|Directed by||Ben Wheatley|
|Produced by||Andrew Starke|
|Written by||Ben Wheatley|
|Music by||Jim Williams|
|Edited by||Robin Hill|
|Distributed by||Magnolia Pictures|
Upon release from prison, Bill (Robert Hill) and his son Karl (Robin Hill) arrive home at Down Terrace in Brighton. With the help of his wife Maggie (Julia Deakin), Bill decides to find the rat in his criminal operation and a tale of recrimination, betrayal and murder ensues. Meanwhile, Karl grows increasingly edgy and uncomfortable with his dysfunctional family. When Karl's girlfriend Valda shows up pregnant, Karl announces that they plan to get married, but his parents disapprove and demand that he get a paternity test. Bill's employee Garvey tells Karl that Valda dated Garvey's brother for a while recently, which enrages Karl; Karl murders Garvey and enlists his uncle Eric's help in secretly burying the body. Worried about Garvey's unexplained disappearance and that a hitman, Pringle, might talk about a previous attempt on Garvey's life, Bill orders Eric to murder Pringle and his mother, leaving his three-year-old son fatherless. Eric himself is poisoned by his sister Maggie because she doubts his loyalty. The carnage attracts Jony, a London gangster, who tells Bill that the lack of subtlety and stability has put Karl and his family at risk; Maggie promises to rein in Bill. Karl, who suspects that his parents have murdered Eric, accuses them of making deals with the police after he hears a death-bed confession from Berman, their lawyer. Eventually, Valda talks Karl into murdering his parents: Karl shoots his father to death, and Valda stabs his mother.
- Robin Hill as Karl
- Robert Hill as Bill
- Julia Deakin as Maggie
- David Schaal as Eric
- Kerry Peacock as Valda
- Tony Way as Garvey
- Mark Kempner as Berman
- Michael Smiley as Pringle
- Gareth Tunley as Jon
- Kali Peacock as Helen Garvey
Rotten Tomatoes, a review aggregator, reports that 85% of 34 surveyed critics gave the film a positive review; the average rating is 6.7/10. Metacritic rated it 68/100. Lou Lumenick gave the film three stars out of four, saying about Ben Wheatley that "He may finally get Hollywood's attention with this profanely funny comedy he shot in just eight days". Stephen Holden of The New York Times called it a "grimly amusing" and "persuasively acted" film that "has too many narrative gaps for its pieces to cohere satisfactorily." Anthony Quinn of The Independent rated it 4/5 stars and called it a "genuinely different" gangster film that shows great promise for Wheatley. Robert Bell of Exclaim! called it "an anomalous and consistently hilarious, if flawed, comedy of idiosyncrasy and misanthropy." David Parkinson of Empire rated it 3/5 stars and called it a "bleakly hilarious reclamation of the British crime genre from peddlers of mockney muppetry." Philip French of The Guardian called it a "highly entertaining, low-budget black comedy". Michael Rechtshaffen of The Hollywood Reporter wrote, "There's a deadpan streak of larceny coursing through the corroded pipes of "Down Terrace," a darkly comedic approach to the British working-class social realism inhabited by Ken Loach and Mike Leigh." Ronnie Sheib of Variety wrote, "Cleverly channeling gangster tropes through a British kitchen-sink soap opera, TV scribe-helmer Ben Wheatley has concocted a nifty black comedy, with a little help from his friends, in Down Terrace." Kevin Thomas of the Los Angeles Times called it a "distinctive and idiosyncratic" film that "is long on talk but generates its own internal rhythms and pace that makes it feel bracing and vibrantly alive." Lisa Schwarzbaum of Entertainment Weekly rated the film A- and called it "a dark and hilarious thwomping of the whole miserablist British gangster genre." Jason Anderson of the Toronto Star called it "an enjoyably nasty piece of business" that is "both horrific and hilarious".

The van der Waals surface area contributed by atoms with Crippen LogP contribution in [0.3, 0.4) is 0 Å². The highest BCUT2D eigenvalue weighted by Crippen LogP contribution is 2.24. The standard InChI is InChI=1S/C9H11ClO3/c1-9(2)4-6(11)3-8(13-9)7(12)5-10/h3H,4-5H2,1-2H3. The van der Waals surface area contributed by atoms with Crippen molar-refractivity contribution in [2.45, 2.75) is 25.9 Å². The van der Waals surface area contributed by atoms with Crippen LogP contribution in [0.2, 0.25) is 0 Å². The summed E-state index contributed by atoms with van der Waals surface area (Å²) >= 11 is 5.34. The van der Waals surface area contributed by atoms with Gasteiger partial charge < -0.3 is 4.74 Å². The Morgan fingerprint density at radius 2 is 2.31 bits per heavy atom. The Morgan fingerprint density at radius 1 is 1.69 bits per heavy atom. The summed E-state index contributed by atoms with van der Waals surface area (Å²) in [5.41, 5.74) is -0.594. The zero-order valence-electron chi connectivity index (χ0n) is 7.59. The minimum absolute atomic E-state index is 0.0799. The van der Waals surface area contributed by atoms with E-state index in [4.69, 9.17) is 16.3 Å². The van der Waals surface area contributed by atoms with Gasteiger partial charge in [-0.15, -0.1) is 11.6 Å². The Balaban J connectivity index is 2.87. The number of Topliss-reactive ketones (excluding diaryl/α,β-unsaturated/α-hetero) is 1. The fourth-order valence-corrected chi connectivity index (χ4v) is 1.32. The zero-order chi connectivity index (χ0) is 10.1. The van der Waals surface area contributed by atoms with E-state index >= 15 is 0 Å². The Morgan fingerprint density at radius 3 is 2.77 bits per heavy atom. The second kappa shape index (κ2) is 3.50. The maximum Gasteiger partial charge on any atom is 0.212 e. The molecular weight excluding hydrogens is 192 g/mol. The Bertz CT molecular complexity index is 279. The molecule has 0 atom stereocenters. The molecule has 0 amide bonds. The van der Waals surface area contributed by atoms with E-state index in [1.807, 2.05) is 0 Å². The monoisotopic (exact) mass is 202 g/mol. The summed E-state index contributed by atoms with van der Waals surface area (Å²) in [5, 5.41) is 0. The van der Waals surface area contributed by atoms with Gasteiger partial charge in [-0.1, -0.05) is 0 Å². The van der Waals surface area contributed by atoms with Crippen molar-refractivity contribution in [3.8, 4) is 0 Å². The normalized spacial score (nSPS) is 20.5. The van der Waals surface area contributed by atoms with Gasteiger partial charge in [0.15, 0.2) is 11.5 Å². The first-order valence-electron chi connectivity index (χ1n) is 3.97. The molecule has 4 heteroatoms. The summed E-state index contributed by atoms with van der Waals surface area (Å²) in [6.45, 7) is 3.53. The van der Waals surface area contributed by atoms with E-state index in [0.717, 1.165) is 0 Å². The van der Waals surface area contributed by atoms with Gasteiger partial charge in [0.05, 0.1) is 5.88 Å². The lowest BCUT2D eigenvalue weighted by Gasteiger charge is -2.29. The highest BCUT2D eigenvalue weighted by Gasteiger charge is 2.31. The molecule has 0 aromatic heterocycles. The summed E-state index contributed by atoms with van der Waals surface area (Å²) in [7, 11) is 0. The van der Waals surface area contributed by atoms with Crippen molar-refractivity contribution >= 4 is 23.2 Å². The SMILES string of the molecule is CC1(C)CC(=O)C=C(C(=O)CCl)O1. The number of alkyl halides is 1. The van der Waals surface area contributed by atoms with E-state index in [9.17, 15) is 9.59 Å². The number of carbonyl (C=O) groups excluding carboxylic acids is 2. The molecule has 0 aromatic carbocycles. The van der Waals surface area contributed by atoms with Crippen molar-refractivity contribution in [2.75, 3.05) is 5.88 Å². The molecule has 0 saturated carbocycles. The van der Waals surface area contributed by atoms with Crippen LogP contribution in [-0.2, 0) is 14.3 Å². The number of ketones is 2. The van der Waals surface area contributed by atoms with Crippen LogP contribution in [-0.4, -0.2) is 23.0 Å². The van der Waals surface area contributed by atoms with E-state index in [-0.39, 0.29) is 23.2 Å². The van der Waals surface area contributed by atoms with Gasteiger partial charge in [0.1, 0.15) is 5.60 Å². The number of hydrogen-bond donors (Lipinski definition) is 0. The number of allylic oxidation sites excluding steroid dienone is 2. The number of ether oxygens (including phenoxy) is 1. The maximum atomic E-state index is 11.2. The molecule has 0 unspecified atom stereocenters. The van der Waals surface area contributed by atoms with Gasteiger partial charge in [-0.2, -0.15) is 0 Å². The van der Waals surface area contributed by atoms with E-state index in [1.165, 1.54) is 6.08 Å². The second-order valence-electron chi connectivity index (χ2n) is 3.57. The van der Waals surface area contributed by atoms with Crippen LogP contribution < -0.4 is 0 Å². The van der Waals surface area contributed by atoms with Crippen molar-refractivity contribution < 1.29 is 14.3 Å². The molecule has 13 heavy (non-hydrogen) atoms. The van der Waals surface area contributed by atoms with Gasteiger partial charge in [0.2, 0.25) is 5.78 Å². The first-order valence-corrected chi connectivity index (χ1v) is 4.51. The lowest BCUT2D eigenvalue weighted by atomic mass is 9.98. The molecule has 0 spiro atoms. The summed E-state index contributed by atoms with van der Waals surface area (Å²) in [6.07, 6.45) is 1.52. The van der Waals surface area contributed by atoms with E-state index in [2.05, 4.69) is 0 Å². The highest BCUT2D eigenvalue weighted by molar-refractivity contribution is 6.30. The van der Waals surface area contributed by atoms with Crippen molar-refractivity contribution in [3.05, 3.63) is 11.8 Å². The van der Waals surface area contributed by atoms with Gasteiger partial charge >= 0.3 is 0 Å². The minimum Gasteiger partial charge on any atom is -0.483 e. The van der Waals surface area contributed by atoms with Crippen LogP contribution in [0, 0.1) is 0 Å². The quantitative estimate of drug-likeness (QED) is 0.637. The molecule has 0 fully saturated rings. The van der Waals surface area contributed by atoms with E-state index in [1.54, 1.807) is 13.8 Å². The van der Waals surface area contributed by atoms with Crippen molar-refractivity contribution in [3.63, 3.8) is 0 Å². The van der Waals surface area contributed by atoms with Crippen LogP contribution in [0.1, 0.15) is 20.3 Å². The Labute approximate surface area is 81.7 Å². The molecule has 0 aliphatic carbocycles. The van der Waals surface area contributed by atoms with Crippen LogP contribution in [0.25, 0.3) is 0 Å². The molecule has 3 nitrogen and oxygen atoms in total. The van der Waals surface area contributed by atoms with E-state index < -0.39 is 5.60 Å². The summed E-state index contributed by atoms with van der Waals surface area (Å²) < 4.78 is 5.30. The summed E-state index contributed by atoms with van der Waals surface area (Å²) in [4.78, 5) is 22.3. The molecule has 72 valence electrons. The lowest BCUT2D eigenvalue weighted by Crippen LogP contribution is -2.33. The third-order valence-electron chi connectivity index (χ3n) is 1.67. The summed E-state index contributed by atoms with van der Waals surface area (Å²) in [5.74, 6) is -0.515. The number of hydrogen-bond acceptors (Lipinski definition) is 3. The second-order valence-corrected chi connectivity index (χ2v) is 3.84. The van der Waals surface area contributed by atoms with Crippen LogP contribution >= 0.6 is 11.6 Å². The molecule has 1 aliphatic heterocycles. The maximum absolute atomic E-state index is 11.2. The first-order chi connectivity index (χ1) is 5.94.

Awards and recognition
- King, Susan (15 October 2010). "'Down Terrace' director Ben Wheatley pulls out a stopwatch to time this criminal caper". Los Angeles Times. Retrieved 2 January 2014.
- "Down Terrace". Box office Mojo. Retrieved 2 January 2014.
- Mack, Andrew (3 May 2011). "Evokative Films Releases DOWN TERRACE On DVD May 17th!". Twitch Film. Retrieved 2 January 2014.
- "Down Terrace". Rotten Tomatoes. Retrieved 2 January 2014.
- "Down Terrace". Metacritic. Retrieved 2 January 2014.
- Lumenick, Lou (14 October 2010). "It's Brit with wit". New York Post. Retrieved 22 April 2011.
- Holden, Stephen (14 October 2010). "Trying to Sniff Out a Rat Hiding in a Toxic World". The New York Times. Retrieved 2 January 2014.
- Quinn, Anthony (30 July 2010). "Down Terrace (15)". The Independent. Retrieved 2 January 2014.
- Bell, Robert (11 November 2010). "Down Terrace". Exclaim!. Retrieved 2 January 2014.
- Parkinson, David. "Down Terrace". Empire. Retrieved 2 January 2014.
- French, Philip (31 July 2010). "Down Terrace". The Guardian. Retrieved 2 January 2014.
- Rechtshaffen, Michael (14 October 2010). "Down Terrace -- Film Review". The Hollywood Reporter. Retrieved 2 January 2014.
- Sheib, Ronnie (24 March 2010). "Review: 'Down Terrace'". Variety. Retrieved 2 January 2014.
- Thomas, Kevin (15 October 2010). "Movie review: 'Down Terrace'". Los Angeles Times. Retrieved 2 January 2014.
- Schwarzbaum, Lisa (27 October 2010). "Down Terrace (2010)". Entertainment Weekly. Retrieved 2 January 2014.
- Anderson, Jason (11 November 2010). "Down Terrace". Toronto Star. Retrieved 2 January 2014.
- "2009 Winners". British Independent Film Awards. Retrieved 22 April 2011.
- Kelly, Kevin (30 September 2009). "Fantastic Fest Announces 2009 Award Winners". Cinematical. Retrieved 22 April 2011.
- "The best of British cinema at Evening Standard Film Awards". Evening Standard. Archived from the original on 18 March 2011. Retrieved 22 April 2011.